On May 19, under mercurial weather, Boston University’s class of 2013 spread across Nickerson Field—a scarlet sea of smiling faces and decorated graduation caps. Despite the looming prospects of seeking gainful employment, paying-off student loans, and reaching some nebulous standard of adulthood, it was a joyful ceremony. The class had made it through college unscathed.
At 3:34 pm that same day, a dump truck collided with a cyclist and drove away in an alleged hit-and-run accident in front of BU’s Myles Standish Hall. For Kanaka Miura, a 36-year-old visiting researcher at MIT in her second year at the school, the collision was fatal. Miura’s death is the latest in a year full of tragedies on Boston’s streets and follows, by only four days, Mayor Thomas Menino’s pledge to reduce cycling accidents by 50% by 2020.
Downtown, crowds continued—as they have for weeks—to mill around Copley Square and the memorials for victims of the Boston Marathon bombings. Shrines of flowers, running shoes, Red Sox hats, whiteboards and candles commemorating the deaths and injuries still pepper the Copley area. Blown-out store windows remain boarded up. The plaza is still an open wound in the heart of the city.
It’s difficult to comprehend the number of tragedies, freak accidents, and acts of malice that Boston has seen this year—it’s impossible to feel everything at once. The bad news came in waves and in clusters. Each time it stuck, like a lump in the throat. These tragedies, with frequency and consequence greater than anyone could have imagined, occurred here on our doorstep and left the Boston and BU communities with red, deep and agitated wounds. Our city is different now: it’s been injured in a way it hasn’t been in hundreds of years.
Boston University has lost a confirmed and astounding total of 11 students in the past 13 months: three in a car crash while studying abroad in New Zealand, three in bicycle collisions (like the one that claimed Miura’s life), one in the marathon bombings, one in an overdose, one in a suicide, one in a shooting, one in a fire, one in an accident in Turkey.
All of the victims were aged 24 or younger. Reminders of their presence persist in our daily lives. A shrine to Christopher Weigl, who was killed on his bicycle after colliding with a truck on the corner of Comm Ave. and St. Paul St., remains on that corner, the photographs and letters weathered but resilient. Binland Lee and Lu Lingzi were awarded posthumous degrees at this year’s commencement. Nobody has forgotten who we’ve lost.
In the face of tragedy, numbing is easy—especially at a time when we receive information at inhuman speeds. We barrel through emotion after emotion and too quickly beeline to analysis and criticism. It’s not easy to forget a fallen cyclist or a bombing victim when we are encouraged to contextualize them as part of some larger issue. It’s just as arduous to remember that we are unexceptional—the tragedies affecting us now have affected and are still affecting others the world over. It’s harder still, having accomplished this, to remember how to retrace our steps and tend the wounds we’ve received, honoring what we have lost. It’s muscular, our emotional back-and-forth. It’s a push-and-pull of grief and empathy that wears us out the more we exercise it.
Boston University extends out massively, from Allston’s bustling streets to the edge of downtown Boston’s skyscrapers. In between, a campus has been united by a year of tragedy. Each new piece of bad news is magnified a hundred fold because we feel it together—a community loss. At the end of this brutal year we are eager to move on, to return to a time when violence and misfortune are rare. But, in the wake of Miura’s death, a tragedy physically set on the very edge of our campus, it’s clear that no such time exists—maybe it never did. But does that mean that there is no hope?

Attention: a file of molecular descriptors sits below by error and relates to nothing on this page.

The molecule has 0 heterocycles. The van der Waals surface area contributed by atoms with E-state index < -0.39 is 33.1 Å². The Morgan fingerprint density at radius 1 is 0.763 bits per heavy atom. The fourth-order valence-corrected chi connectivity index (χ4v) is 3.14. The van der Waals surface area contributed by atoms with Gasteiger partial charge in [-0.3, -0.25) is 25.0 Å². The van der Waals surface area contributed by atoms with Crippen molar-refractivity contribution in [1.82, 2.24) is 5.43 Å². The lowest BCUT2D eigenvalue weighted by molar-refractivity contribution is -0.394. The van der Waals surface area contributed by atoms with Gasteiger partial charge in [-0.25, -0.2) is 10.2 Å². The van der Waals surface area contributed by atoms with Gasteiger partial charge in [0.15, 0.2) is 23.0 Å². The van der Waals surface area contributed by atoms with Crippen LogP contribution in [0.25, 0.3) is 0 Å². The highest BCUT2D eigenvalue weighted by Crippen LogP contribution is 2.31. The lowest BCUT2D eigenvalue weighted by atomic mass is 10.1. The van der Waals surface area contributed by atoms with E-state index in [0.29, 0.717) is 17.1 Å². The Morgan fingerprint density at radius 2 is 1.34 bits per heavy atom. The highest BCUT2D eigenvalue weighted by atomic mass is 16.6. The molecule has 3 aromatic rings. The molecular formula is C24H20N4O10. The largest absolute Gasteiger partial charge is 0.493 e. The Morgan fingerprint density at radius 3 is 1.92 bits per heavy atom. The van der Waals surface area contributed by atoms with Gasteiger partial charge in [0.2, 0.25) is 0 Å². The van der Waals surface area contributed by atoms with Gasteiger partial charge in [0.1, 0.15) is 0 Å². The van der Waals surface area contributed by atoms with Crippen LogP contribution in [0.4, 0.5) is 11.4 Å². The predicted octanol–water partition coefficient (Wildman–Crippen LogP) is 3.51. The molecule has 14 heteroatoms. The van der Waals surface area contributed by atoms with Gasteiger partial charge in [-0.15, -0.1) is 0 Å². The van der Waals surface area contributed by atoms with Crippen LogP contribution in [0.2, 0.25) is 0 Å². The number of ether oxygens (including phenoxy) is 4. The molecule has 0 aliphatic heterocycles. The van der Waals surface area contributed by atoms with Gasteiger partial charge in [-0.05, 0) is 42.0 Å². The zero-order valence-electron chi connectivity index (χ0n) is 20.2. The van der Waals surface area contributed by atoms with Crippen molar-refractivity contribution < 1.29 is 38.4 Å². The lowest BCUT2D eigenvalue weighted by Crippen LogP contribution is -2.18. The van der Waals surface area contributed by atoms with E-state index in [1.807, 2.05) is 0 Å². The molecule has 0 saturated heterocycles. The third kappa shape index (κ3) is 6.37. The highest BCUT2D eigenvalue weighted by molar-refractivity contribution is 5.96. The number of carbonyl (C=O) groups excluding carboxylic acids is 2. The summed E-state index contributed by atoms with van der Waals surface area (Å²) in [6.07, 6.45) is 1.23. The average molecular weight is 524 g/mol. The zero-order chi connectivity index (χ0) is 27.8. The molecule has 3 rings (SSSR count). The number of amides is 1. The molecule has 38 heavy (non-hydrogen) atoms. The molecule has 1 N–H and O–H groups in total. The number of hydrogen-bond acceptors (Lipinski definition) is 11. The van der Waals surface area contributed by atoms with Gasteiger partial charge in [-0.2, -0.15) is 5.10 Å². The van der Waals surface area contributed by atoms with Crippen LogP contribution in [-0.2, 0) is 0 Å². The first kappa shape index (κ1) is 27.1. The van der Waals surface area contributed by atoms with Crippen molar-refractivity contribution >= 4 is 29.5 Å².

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The commencement ceremony was long, but ended mirthfully. The rain gracefully held off until after the proceedings. The riant, scarlet-clad crowd poured out of the stadium and into the city. The rain began to fall, slowly at first, sometimes bleeding right through the graduation robes’ bright pigment into recent grads’ best apparel—white dresses pinked, shirtsleeves reddened.
This year, we all bled. This year, many of us learned for the first time what it means to be truly frightened. We learned what it’s like to lose a friend, to feel unsafe when walking down the street. We learned to grieve. We learned that our world is not as safe as it seems, and we learned that reactions to events like the ones we’ve experienced can be ugly, brutish and cruel.
But we also learned what it means to be unified. We learned to be proud of where we live. We learned to be grateful for the protection and support around us every day, from that provided by our local police departments to that of our peers, professors and neighbors. We learned to see things from a new perspective. We learned that the best—sometimes the only—thing we can do is continue to live—learning, caring, and remembering.
We come to college to grow up. We pursue our passions and embrace the possibility of changing our minds. We come to experience the new and the strange. This year, we lost an innocence we never knew we had and learned that not one of us is as invincible as once believed.
This spring has been one of the most beautiful Boston has ever seen. The bloom has been profuse, prolonged and luscious, the temperatures mild and the skies almost uninterruptedly clear. People of all ages are outside—exploring, shedding the weight of the year among the growth. This is a time of rebirth, of renewed faith and abundance. Under these temperate climes, in the sunlit faces of our new graduates, it’s clear that nothing, no matter how harsh, can completely diminish the spirit of this city—even as the tide continues to turn.